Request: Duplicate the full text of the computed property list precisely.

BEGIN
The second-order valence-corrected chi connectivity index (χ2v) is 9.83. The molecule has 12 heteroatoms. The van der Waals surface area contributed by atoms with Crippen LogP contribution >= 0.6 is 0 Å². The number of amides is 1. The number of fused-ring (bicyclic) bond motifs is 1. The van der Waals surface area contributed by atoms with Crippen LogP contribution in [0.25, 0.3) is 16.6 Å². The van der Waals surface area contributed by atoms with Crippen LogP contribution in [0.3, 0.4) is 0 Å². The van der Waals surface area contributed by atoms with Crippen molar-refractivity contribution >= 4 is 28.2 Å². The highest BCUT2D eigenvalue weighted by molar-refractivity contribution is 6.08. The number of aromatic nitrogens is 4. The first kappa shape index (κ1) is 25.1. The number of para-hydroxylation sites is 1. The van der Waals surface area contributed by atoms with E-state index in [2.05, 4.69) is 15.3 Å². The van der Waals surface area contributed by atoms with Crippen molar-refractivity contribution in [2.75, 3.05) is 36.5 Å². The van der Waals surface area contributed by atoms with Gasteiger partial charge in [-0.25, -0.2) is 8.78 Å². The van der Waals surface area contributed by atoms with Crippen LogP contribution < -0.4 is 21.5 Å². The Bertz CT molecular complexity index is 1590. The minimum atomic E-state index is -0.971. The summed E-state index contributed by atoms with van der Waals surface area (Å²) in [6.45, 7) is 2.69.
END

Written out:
The second-order valence-corrected chi connectivity index (χ2v) is 9.83. The molecule has 12 heteroatoms. The van der Waals surface area contributed by atoms with Crippen LogP contribution >= 0.6 is 0 Å². The number of amides is 1. The number of fused-ring (bicyclic) bond motifs is 1. The van der Waals surface area contributed by atoms with Crippen LogP contribution in [0.25, 0.3) is 16.6 Å². The van der Waals surface area contributed by atoms with Crippen LogP contribution in [0.3, 0.4) is 0 Å². The van der Waals surface area contributed by atoms with Crippen molar-refractivity contribution >= 4 is 28.2 Å². The highest BCUT2D eigenvalue weighted by molar-refractivity contribution is 6.08. The number of aromatic nitrogens is 4. The first kappa shape index (κ1) is 25.1. The number of para-hydroxylation sites is 1. The van der Waals surface area contributed by atoms with E-state index in [2.05, 4.69) is 15.3 Å². The van der Waals surface area contributed by atoms with Crippen molar-refractivity contribution in [2.75, 3.05) is 36.5 Å². The van der Waals surface area contributed by atoms with Gasteiger partial charge in [-0.25, -0.2) is 8.78 Å². The van der Waals surface area contributed by atoms with Crippen LogP contribution < -0.4 is 21.5 Å². The Bertz CT molecular complexity index is 1590. The minimum atomic E-state index is -0.971. The summed E-state index contributed by atoms with van der Waals surface area (Å²) in [6.45, 7) is 2.69.